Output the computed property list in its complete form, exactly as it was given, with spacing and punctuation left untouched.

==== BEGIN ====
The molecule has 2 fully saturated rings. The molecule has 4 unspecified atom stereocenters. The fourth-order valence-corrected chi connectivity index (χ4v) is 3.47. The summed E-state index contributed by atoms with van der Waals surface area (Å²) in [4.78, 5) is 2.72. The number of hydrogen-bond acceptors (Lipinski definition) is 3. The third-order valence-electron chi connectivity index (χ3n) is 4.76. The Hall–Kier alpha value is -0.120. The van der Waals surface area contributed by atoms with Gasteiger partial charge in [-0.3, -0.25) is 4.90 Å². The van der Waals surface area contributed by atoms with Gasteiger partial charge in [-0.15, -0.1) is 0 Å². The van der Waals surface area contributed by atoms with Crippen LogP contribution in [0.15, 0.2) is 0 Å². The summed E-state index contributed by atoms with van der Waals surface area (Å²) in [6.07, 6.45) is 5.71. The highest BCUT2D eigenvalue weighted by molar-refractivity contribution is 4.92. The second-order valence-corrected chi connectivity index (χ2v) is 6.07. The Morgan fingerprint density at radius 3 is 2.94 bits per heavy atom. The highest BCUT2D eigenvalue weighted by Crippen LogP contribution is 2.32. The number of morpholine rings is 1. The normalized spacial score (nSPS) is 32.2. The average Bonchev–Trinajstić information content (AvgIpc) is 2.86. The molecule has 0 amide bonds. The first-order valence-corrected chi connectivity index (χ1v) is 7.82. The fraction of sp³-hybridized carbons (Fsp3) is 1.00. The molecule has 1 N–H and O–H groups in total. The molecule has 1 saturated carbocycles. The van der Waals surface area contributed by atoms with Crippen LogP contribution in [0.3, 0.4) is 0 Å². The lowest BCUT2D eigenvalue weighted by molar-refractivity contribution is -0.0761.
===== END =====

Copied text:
The molecule has 2 fully saturated rings. The molecule has 4 unspecified atom stereocenters. The fourth-order valence-corrected chi connectivity index (χ4v) is 3.47. The summed E-state index contributed by atoms with van der Waals surface area (Å²) in [4.78, 5) is 2.72. The number of hydrogen-bond acceptors (Lipinski definition) is 3. The third-order valence-electron chi connectivity index (χ3n) is 4.76. The Hall–Kier alpha value is -0.120. The van der Waals surface area contributed by atoms with Gasteiger partial charge in [-0.3, -0.25) is 4.90 Å². The van der Waals surface area contributed by atoms with Gasteiger partial charge in [-0.15, -0.1) is 0 Å². The van der Waals surface area contributed by atoms with Crippen LogP contribution in [0.15, 0.2) is 0 Å². The summed E-state index contributed by atoms with van der Waals surface area (Å²) in [6.07, 6.45) is 5.71. The highest BCUT2D eigenvalue weighted by molar-refractivity contribution is 4.92. The second-order valence-corrected chi connectivity index (χ2v) is 6.07. The Morgan fingerprint density at radius 3 is 2.94 bits per heavy atom. The highest BCUT2D eigenvalue weighted by Crippen LogP contribution is 2.32. The number of morpholine rings is 1. The normalized spacial score (nSPS) is 32.2. The average Bonchev–Trinajstić information content (AvgIpc) is 2.86. The molecule has 0 amide bonds. The first-order valence-corrected chi connectivity index (χ1v) is 7.82. The fraction of sp³-hybridized carbons (Fsp3) is 1.00. The molecule has 1 N–H and O–H groups in total. The molecule has 1 saturated carbocycles. The van der Waals surface area contributed by atoms with Crippen LogP contribution in [0.3, 0.4) is 0 Å². The lowest BCUT2D eigenvalue weighted by molar-refractivity contribution is -0.0761.